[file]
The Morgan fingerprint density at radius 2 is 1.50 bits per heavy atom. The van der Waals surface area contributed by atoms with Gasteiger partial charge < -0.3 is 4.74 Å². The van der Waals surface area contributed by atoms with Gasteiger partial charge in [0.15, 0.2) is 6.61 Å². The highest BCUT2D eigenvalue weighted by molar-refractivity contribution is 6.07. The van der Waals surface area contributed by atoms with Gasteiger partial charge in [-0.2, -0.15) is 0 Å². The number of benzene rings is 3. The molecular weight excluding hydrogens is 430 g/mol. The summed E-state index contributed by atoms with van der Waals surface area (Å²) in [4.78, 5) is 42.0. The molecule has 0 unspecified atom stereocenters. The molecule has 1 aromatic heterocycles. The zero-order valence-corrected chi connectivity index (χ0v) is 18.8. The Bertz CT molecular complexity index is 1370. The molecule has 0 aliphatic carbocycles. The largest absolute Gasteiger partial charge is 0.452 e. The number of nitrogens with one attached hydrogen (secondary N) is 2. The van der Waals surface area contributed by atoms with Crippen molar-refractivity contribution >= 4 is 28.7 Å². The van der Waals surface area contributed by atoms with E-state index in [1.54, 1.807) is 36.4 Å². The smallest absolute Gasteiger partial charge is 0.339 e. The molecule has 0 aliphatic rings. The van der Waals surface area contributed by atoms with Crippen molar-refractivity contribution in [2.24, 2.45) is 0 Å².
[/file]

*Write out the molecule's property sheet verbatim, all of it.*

The Morgan fingerprint density at radius 2 is 1.50 bits per heavy atom. The van der Waals surface area contributed by atoms with Gasteiger partial charge < -0.3 is 4.74 Å². The van der Waals surface area contributed by atoms with Gasteiger partial charge in [0.15, 0.2) is 6.61 Å². The highest BCUT2D eigenvalue weighted by molar-refractivity contribution is 6.07. The van der Waals surface area contributed by atoms with Gasteiger partial charge in [-0.2, -0.15) is 0 Å². The number of benzene rings is 3. The molecular weight excluding hydrogens is 430 g/mol. The summed E-state index contributed by atoms with van der Waals surface area (Å²) in [4.78, 5) is 42.0. The molecule has 0 unspecified atom stereocenters. The molecule has 1 aromatic heterocycles. The zero-order valence-corrected chi connectivity index (χ0v) is 18.8. The Bertz CT molecular complexity index is 1370. The molecule has 0 aliphatic carbocycles. The largest absolute Gasteiger partial charge is 0.452 e. The number of nitrogens with one attached hydrogen (secondary N) is 2. The van der Waals surface area contributed by atoms with Crippen molar-refractivity contribution >= 4 is 28.7 Å². The van der Waals surface area contributed by atoms with E-state index in [1.54, 1.807) is 36.4 Å². The smallest absolute Gasteiger partial charge is 0.339 e. The molecule has 0 aliphatic rings. The van der Waals surface area contributed by atoms with Crippen molar-refractivity contribution in [2.24, 2.45) is 0 Å².